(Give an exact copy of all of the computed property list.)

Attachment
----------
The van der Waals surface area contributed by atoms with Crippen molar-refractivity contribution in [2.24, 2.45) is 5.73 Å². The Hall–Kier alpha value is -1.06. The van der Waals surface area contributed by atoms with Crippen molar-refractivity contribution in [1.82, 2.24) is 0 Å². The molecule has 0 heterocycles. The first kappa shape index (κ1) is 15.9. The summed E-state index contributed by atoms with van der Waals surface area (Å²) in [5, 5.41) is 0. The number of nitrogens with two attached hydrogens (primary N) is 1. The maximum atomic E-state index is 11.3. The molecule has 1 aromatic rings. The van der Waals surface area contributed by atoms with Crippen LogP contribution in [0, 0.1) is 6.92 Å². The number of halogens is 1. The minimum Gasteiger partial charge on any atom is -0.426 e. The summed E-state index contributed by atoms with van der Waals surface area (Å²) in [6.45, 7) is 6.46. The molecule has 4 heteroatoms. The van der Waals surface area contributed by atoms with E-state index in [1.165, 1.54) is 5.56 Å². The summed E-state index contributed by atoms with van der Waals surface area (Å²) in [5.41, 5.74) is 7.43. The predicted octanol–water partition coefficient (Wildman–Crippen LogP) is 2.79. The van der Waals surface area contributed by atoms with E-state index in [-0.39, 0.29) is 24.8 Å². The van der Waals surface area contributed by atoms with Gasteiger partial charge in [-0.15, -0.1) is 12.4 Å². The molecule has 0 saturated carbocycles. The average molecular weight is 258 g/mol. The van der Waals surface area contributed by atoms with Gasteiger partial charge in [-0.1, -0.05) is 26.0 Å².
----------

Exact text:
The van der Waals surface area contributed by atoms with Crippen molar-refractivity contribution in [2.24, 2.45) is 5.73 Å². The Hall–Kier alpha value is -1.06. The van der Waals surface area contributed by atoms with Crippen molar-refractivity contribution in [1.82, 2.24) is 0 Å². The molecule has 0 heterocycles. The first kappa shape index (κ1) is 15.9. The summed E-state index contributed by atoms with van der Waals surface area (Å²) in [5, 5.41) is 0. The number of nitrogens with two attached hydrogens (primary N) is 1. The maximum atomic E-state index is 11.3. The molecule has 1 aromatic rings. The van der Waals surface area contributed by atoms with Crippen LogP contribution in [0, 0.1) is 6.92 Å². The number of halogens is 1. The minimum Gasteiger partial charge on any atom is -0.426 e. The summed E-state index contributed by atoms with van der Waals surface area (Å²) in [6.45, 7) is 6.46. The molecule has 4 heteroatoms. The van der Waals surface area contributed by atoms with E-state index in [1.165, 1.54) is 5.56 Å². The summed E-state index contributed by atoms with van der Waals surface area (Å²) in [5.41, 5.74) is 7.43. The predicted octanol–water partition coefficient (Wildman–Crippen LogP) is 2.79. The van der Waals surface area contributed by atoms with E-state index in [-0.39, 0.29) is 24.8 Å². The van der Waals surface area contributed by atoms with Gasteiger partial charge in [-0.15, -0.1) is 12.4 Å². The molecule has 0 saturated carbocycles. The average molecular weight is 258 g/mol. The van der Waals surface area contributed by atoms with Gasteiger partial charge in [-0.1, -0.05) is 26.0 Å².